Angelina Darrisaw '09 felt odd seeing herself on national TV and finding her face featured in prominent magazines like Essence, Ebony and O!. But the unsettling feelings have been worth the reward because, as an ambassador for "My Black is Beautiful" (MBIB), Darrisaw has the privilege of helping black women like herself feel confident and beautiful in their own skin.
MBIB is a media campaign and online community launched by Proctor & Gamble aimed at helping black women empower and encourage one another.
As one of six winners of a national competition for selection as an MBIB representative, Darrisaw is appearing in MBIB promotional advertisements and speaking at MBIB events, empowering other black women to tell their stories. "This is a proud moment for me, and a unique opportunity to touch the lives of black women on a national level," Darrisaw said. "It's also an opportunity to develop my own confidence and communication skills."
Darrisaw and the other ambassadors began reaching out to the community through commercials aired during the BET Awards show in late June, and by appearing in advertisements in the September and October issues of Essence, Ebony and O!.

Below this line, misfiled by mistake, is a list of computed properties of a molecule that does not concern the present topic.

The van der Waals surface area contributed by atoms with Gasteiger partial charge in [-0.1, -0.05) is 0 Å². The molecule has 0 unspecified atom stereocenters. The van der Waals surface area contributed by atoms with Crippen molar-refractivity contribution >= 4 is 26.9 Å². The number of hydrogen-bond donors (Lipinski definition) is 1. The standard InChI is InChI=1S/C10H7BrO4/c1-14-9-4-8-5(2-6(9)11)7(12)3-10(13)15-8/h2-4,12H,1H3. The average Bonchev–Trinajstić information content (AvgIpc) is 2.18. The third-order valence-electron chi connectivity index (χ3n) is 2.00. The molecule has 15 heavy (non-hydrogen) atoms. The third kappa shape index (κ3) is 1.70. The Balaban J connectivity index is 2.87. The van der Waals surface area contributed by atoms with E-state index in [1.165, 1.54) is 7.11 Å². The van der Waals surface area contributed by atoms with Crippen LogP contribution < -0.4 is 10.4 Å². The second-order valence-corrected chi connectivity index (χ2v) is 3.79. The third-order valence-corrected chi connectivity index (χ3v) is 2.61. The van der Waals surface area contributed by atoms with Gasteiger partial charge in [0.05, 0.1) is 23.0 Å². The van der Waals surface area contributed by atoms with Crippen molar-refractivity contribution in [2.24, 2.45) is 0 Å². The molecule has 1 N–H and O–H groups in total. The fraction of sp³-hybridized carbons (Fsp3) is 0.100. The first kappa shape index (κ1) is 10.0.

Darrisaw said that MBIB helps fill the pressing need for black female role models in the mainstream media. "Right now, there are limited positive images of black women in the media," she said. "Black women need to see positive reflections of themselves in order to increase their self-esteem and foster love for themselves."
She continued, "MBIB provides a place for black women to see affirming images of others who look like them, and to hear advice on how to be their most beautiful."
As a senior manager of digital business development for Viacom, Darrisaw also is strongly interested in tackling the underrepresentation of black women in the corporate world. "I'm passionate about diversifying the traditionally white male leadership in corporate America," said Darrisaw. "I want to encourage black girls and women to push themselves in their careers, despite their doubts or past circumstances they may have faced," she said.
Darrisaw said her experiences at Davidson helped prepare her for this prominent role. "Davidson gave me room to explore all facets of my identity in a safe setting," she said. "I was able to express many passions – running for a short while on the track team, learning about different cultures through studying abroad and sharing my own culture across campus as a charter member of AKA (Alpha Kappa Alpha Sorority)."
Darrisaw added that Davidson offered challenges for a black woman that shaped who she is today. "It wasn't always easy being a part of a small minority population on campus," she said. "But I felt encouraged by my peers and faculty to freely share my values and engage others."
She said the support she's currently receiving from her fellow alums for her MBIB role doesn't hurt, either. "I am backed by a very dependable network of fellow Wildcats. My Davidson family has been incredibly supportive!"